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Hewison Insights

Should I pay off my mortgage or invest?

Andrew Hewison
Managing Director and Partner
30 Oct 2023

After a prolonged period of low interest rates investors may have had good reason to direct surplus cashflow into investing, rather than knocking down the home loan. However, the equation is now much different. 

With a rate rise announcement expected this coming Melbourne Cup Day, it further evokes the long-standing question – “do I pay off the mortgage, or invest my surplus cashflow?”  

My objective in this blog is simply to provide you with the correct assumptions and considerations to make the right decision. 

Many people would be mistaken to think the equation simply relates to the home interest rate, versus the investment return, specifically, the income/dividend of the investment. 

So, let’s assume your mortgage interest rate is 5%, and the income/dividend return is 7%. You’d be best to direct surplus cashflow to the investment, correct? Not quite. Here is why. 



Each dollar of surplus cashflow earned has already had tax deducted from it, in other words, it is your after tax income.  Therefore, to end up with $100 in your bank account you must understand the true cost of earning that $100 and add back the tax component.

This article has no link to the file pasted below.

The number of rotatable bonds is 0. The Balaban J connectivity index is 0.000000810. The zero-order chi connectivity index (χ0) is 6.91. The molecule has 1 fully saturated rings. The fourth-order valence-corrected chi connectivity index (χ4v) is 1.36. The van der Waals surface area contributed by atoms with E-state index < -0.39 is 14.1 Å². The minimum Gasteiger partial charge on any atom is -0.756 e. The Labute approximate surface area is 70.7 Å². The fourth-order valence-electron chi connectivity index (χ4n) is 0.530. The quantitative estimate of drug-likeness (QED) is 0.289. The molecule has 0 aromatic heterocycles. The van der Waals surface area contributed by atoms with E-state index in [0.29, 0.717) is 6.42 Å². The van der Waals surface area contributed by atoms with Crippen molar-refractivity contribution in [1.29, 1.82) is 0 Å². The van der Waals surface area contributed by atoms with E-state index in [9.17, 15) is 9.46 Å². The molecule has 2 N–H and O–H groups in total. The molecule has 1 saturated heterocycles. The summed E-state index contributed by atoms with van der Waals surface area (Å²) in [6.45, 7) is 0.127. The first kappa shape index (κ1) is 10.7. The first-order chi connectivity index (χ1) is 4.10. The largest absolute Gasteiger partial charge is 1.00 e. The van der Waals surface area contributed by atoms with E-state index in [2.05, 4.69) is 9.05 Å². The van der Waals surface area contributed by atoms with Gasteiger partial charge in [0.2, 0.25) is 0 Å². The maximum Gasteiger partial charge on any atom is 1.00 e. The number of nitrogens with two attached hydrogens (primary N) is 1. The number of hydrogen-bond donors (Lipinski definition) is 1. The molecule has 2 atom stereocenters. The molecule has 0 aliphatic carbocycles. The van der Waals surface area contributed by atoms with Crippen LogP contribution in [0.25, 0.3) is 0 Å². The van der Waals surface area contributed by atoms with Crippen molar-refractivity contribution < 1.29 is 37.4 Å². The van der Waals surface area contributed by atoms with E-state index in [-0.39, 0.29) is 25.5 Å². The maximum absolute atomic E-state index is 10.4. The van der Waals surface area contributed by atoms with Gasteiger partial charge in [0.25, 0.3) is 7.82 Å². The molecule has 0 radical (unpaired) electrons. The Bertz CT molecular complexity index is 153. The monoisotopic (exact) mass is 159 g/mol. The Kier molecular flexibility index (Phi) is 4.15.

The equation required to calculate this is: home loan interest rate / (1 – income tax rate). 

See table below: 

The table above demonstrates that on a 32% tax rate, it becomes more beneficial to repay your mortgage, than invest elsewhere. 


Investment returns: 

It’s very important to remember that by repaying your mortgage, every dollar that you repay is akin to receiving a guaranteed return on the repayment, because that is exactly what it is.  

For every dollar you repay from your mortgage, it results in a guaranteed return of the grossed-up percentage in the table above. Unfortunately, your financial adviser cannot guarantee your investment returns. 

With this in mind, repaying your mortgage even when interest rates are low can make a lot of sense, given the guaranteed investment return nature of the repayment. 

Arguably, there is no right or wrong answer and depends on the actual return of the investment alternative. Unfortunately, without a crystal ball there is no way to be 100% sure of its performance. 

In the current environment of higher interest rates it seems that repaying as much of your mortgage as possible make most sense. 

If you are very keen to invest and repay your mortgage in conjunction, you may consider using the equity in your home to re-borrow for investment purposes. The interest on this style of borrowing becomes tax deductible as it’s for investment purposes, however; it comes with its own sets of risks and considerations and professional advice should be sort before embarking on such a strategy.